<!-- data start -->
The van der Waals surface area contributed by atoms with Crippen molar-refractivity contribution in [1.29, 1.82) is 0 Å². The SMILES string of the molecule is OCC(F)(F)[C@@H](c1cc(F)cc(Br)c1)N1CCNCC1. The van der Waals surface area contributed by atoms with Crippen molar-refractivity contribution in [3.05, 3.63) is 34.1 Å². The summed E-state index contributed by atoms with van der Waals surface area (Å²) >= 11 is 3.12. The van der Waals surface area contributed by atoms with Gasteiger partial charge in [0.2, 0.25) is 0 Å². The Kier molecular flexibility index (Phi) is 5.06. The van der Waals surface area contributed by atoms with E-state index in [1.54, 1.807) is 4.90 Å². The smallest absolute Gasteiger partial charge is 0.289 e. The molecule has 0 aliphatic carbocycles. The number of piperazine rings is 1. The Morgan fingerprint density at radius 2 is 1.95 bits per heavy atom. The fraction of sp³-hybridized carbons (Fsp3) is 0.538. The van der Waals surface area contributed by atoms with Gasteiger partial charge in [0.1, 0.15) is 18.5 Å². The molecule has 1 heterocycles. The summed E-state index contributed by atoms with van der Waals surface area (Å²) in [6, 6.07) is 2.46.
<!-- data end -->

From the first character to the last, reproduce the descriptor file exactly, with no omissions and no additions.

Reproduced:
The van der Waals surface area contributed by atoms with Crippen molar-refractivity contribution in [1.29, 1.82) is 0 Å². The SMILES string of the molecule is OCC(F)(F)[C@@H](c1cc(F)cc(Br)c1)N1CCNCC1. The van der Waals surface area contributed by atoms with Crippen molar-refractivity contribution in [3.05, 3.63) is 34.1 Å². The summed E-state index contributed by atoms with van der Waals surface area (Å²) >= 11 is 3.12. The van der Waals surface area contributed by atoms with Gasteiger partial charge in [0.2, 0.25) is 0 Å². The Kier molecular flexibility index (Phi) is 5.06. The van der Waals surface area contributed by atoms with E-state index in [1.54, 1.807) is 4.90 Å². The smallest absolute Gasteiger partial charge is 0.289 e. The molecule has 0 aliphatic carbocycles. The number of piperazine rings is 1. The Morgan fingerprint density at radius 2 is 1.95 bits per heavy atom. The fraction of sp³-hybridized carbons (Fsp3) is 0.538. The van der Waals surface area contributed by atoms with Gasteiger partial charge in [0.1, 0.15) is 18.5 Å². The molecule has 1 heterocycles. The summed E-state index contributed by atoms with van der Waals surface area (Å²) in [6, 6.07) is 2.46.